POLITICS

Wave of oil money hits local Calif. climate candidates

OXNARD, Calif. — The oil industry has turned an epicenter of climate change into one of its first 2020 battlegrounds.

And the election it's targeting isn't for president, Congress or even the California Statehouse. It's more local than that.

Ventura County, California's fastest-warming county and one of its top oil producers, is voting tomorrow for three of the five seats on its county Board of Supervisors.

With the power to deny oil permits, a majority on the board would give climate hawks a powerful weapon to use against one of the region's heavyweight players. Greens have notched some wins recently — but now the industry is fighting back.

One oil company, California Resources Corp., a spinoff from Occidental Petroleum Corp., already has spent more than $800,000 — more than the opposing candidates have raised combined.

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That has reshaped an election where 50-cent mailers are normally big-ticket items. This year, the oil-aligned candidates even have had ads air on cable news.

"They've spent so much money. I mean, we're a little town. I see my face on CNN and MSNBC talking about what a corrupt politician I am," said Oxnard Mayor Pro Tem Carmen Ramírez, who's running for the county board with environmentalist backing.

The contest is an early test, too, for the forces already shaping the Democratic presidential primary, as well as races for Congress and the reelection campaign of President Trump. On one side are activists trying to mobilize voters with environmental issues. On the other side is money.

The outcome could be a harbinger for elections across the nation where energy and environment issues play big. California alone has several House seats where Democrats in 2018 leveraged climate and clean energy promises to knock off once-dominant Republicans.

Ventura Supervisor Kelly Long won in 2016 with the help of about $175,000 from the oil industry, flipping the seat Republican. She has more than double that oil money this time, as does Jess Herrera, a longshoreman and port commissioner who is also getting a six-figure oil money boost for his county board campaign.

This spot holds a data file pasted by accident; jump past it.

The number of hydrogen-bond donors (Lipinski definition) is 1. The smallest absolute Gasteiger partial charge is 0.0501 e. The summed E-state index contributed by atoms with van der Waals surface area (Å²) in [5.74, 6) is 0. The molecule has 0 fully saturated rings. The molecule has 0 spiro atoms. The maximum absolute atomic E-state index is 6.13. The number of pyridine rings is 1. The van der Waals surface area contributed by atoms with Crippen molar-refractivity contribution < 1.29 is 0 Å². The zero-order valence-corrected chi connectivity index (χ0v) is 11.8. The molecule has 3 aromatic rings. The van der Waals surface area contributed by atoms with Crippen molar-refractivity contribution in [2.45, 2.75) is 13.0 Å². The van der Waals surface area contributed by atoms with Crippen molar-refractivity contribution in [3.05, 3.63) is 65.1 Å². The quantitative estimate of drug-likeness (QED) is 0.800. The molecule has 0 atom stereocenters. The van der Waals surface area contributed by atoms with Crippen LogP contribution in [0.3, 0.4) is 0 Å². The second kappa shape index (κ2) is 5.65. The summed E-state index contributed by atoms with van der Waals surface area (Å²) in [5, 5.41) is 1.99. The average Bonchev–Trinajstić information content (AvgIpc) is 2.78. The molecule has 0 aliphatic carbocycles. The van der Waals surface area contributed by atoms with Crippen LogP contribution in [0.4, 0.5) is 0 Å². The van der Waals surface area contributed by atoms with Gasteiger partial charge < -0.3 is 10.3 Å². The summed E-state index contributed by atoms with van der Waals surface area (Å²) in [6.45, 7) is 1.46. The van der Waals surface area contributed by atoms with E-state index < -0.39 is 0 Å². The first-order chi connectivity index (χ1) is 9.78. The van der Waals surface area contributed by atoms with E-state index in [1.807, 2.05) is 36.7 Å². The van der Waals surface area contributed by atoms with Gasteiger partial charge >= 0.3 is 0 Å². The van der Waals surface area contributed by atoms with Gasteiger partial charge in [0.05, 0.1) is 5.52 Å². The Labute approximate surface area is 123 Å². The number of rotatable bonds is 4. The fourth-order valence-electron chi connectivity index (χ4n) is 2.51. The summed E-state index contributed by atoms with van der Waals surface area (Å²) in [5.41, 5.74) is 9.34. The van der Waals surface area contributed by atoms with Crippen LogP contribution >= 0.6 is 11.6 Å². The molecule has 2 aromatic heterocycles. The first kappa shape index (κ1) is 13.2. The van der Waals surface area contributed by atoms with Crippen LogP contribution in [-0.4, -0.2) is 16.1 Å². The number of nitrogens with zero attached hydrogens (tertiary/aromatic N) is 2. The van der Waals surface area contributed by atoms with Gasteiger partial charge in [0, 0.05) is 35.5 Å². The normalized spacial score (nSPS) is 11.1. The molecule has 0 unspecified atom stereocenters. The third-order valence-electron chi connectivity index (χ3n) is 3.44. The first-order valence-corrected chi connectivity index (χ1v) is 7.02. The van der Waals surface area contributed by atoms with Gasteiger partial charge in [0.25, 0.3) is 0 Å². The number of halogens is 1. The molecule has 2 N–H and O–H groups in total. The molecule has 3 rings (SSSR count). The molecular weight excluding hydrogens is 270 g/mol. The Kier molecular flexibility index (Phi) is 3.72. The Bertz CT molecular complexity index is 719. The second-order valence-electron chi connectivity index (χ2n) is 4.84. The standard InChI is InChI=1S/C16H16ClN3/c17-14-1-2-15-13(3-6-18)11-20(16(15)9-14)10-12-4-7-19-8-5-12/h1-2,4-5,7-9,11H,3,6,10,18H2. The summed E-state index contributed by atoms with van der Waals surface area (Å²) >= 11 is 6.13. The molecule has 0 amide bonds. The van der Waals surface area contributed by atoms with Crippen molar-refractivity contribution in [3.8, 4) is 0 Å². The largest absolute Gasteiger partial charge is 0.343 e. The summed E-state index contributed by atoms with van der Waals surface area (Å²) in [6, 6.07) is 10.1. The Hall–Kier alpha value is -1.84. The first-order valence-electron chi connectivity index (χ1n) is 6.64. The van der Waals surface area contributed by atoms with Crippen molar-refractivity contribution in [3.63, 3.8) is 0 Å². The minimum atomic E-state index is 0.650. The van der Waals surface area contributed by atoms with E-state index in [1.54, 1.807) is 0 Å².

Greens are using the big spending to try to galvanize their own voters and volunteers. It's a tactic that could have more power in a political environment shaped by Trump. Unlike the 2016 race, activists say climate and campaign finance have mixed into a potent message this time around.

The election has turned into a referendum on Big Oil, said RL Miller, founder of Climate Hawks Vote and a candidate for the Democratic National Committee.

"It was hard [last time] to get a lot of Democrats to really care, other than on purely tribal, partisan [grounds]," said Miller, who lives in Ventura County.

"Now, the Dem messaging is really explicitly about a Big Oil, dark money super [political action committee]: Don't let outside oil money buy this election."

Ramírez's campaign has countered the oil effort with ads on Spanish radio, press conferences with Democratic leaders and handwritten postcards to voters. The campaign has sent about 6,000 in the last month, said her campaign manager, Robert O'Riley.

He added that Ramírez's supporters were animated by the other side's spending.

"It really backfired at them," he said. "That's a real, true grassroots effort that we have. ... You dump a million dollars, and we gather in homes and buildings and write postcards to people."

A California Resources spokesperson said the oil company is trying to defend jobs in the 20 fields it operates in the county.

"Recent policies of the County Board of Supervisors have hampered the ability of businesses in several industries, including ours, to invest locally and resulted in losses of good-paying jobs and local tax revenues," the company's communications director Rich Venn said in a statement.